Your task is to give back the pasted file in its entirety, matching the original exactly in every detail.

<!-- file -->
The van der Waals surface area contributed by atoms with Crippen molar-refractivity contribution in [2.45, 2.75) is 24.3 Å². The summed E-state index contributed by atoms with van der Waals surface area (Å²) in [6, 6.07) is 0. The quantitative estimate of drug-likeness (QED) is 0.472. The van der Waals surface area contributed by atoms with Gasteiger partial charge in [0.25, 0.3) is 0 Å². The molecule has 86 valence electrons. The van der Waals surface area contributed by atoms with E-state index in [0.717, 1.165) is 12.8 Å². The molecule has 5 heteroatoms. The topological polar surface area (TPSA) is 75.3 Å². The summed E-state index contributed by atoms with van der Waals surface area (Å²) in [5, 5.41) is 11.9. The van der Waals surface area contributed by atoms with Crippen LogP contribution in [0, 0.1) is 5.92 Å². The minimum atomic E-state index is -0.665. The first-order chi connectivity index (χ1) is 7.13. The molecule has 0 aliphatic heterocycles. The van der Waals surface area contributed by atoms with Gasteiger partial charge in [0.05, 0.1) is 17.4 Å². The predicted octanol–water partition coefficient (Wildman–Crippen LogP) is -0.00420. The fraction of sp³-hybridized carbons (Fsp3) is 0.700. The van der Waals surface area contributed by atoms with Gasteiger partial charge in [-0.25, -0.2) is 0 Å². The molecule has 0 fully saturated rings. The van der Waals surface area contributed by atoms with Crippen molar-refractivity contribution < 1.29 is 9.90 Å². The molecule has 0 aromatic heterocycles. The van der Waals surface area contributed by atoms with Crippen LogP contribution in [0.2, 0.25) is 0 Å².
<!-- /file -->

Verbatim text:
The van der Waals surface area contributed by atoms with Crippen molar-refractivity contribution in [2.45, 2.75) is 24.3 Å². The summed E-state index contributed by atoms with van der Waals surface area (Å²) in [6, 6.07) is 0. The quantitative estimate of drug-likeness (QED) is 0.472. The van der Waals surface area contributed by atoms with Gasteiger partial charge in [0.25, 0.3) is 0 Å². The molecule has 86 valence electrons. The van der Waals surface area contributed by atoms with E-state index in [0.717, 1.165) is 12.8 Å². The molecule has 5 heteroatoms. The topological polar surface area (TPSA) is 75.3 Å². The summed E-state index contributed by atoms with van der Waals surface area (Å²) in [5, 5.41) is 11.9. The van der Waals surface area contributed by atoms with Crippen LogP contribution in [0, 0.1) is 5.92 Å². The minimum atomic E-state index is -0.665. The first-order chi connectivity index (χ1) is 7.13. The molecule has 0 aliphatic heterocycles. The van der Waals surface area contributed by atoms with Gasteiger partial charge in [0.05, 0.1) is 17.4 Å². The predicted octanol–water partition coefficient (Wildman–Crippen LogP) is -0.00420. The fraction of sp³-hybridized carbons (Fsp3) is 0.700. The van der Waals surface area contributed by atoms with Gasteiger partial charge in [-0.25, -0.2) is 0 Å². The molecule has 0 fully saturated rings. The van der Waals surface area contributed by atoms with Crippen molar-refractivity contribution < 1.29 is 9.90 Å². The molecule has 0 aromatic heterocycles. The van der Waals surface area contributed by atoms with Crippen LogP contribution in [0.2, 0.25) is 0 Å².